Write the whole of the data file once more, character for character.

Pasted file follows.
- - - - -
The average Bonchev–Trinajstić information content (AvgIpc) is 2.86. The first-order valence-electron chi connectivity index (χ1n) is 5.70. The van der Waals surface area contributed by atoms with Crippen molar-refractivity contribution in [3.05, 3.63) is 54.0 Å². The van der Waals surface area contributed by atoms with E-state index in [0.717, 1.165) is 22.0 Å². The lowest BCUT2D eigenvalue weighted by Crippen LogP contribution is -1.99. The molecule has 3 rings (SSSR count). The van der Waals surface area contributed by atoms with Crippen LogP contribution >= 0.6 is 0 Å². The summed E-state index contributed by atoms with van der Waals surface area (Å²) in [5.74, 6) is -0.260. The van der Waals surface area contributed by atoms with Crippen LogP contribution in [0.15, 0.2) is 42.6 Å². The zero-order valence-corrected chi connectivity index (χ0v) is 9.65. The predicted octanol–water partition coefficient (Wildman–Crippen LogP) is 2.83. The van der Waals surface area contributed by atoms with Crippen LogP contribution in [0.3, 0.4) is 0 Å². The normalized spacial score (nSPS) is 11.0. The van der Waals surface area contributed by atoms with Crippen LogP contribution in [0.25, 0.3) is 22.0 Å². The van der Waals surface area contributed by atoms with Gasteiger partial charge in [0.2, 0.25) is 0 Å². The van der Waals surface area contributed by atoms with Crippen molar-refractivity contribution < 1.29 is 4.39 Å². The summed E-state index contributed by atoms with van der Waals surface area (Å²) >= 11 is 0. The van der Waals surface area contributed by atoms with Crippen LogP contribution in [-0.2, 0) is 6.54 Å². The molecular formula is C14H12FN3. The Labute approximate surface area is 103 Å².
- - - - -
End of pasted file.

The average Bonchev–Trinajstić information content (AvgIpc) is 2.86. The first-order valence-electron chi connectivity index (χ1n) is 5.70. The van der Waals surface area contributed by atoms with Crippen molar-refractivity contribution in [3.05, 3.63) is 54.0 Å². The van der Waals surface area contributed by atoms with E-state index in [0.717, 1.165) is 22.0 Å². The lowest BCUT2D eigenvalue weighted by Crippen LogP contribution is -1.99. The molecule has 3 rings (SSSR count). The van der Waals surface area contributed by atoms with Crippen LogP contribution >= 0.6 is 0 Å². The summed E-state index contributed by atoms with van der Waals surface area (Å²) in [5.74, 6) is -0.260. The van der Waals surface area contributed by atoms with Crippen LogP contribution in [0.15, 0.2) is 42.6 Å². The zero-order valence-corrected chi connectivity index (χ0v) is 9.65. The predicted octanol–water partition coefficient (Wildman–Crippen LogP) is 2.83. The van der Waals surface area contributed by atoms with Crippen LogP contribution in [0.3, 0.4) is 0 Å². The normalized spacial score (nSPS) is 11.0. The van der Waals surface area contributed by atoms with Crippen LogP contribution in [0.25, 0.3) is 22.0 Å². The van der Waals surface area contributed by atoms with Gasteiger partial charge in [0.2, 0.25) is 0 Å². The van der Waals surface area contributed by atoms with Crippen molar-refractivity contribution < 1.29 is 4.39 Å². The summed E-state index contributed by atoms with van der Waals surface area (Å²) >= 11 is 0. The van der Waals surface area contributed by atoms with Crippen LogP contribution in [-0.2, 0) is 6.54 Å². The molecular formula is C14H12FN3. The Labute approximate surface area is 103 Å².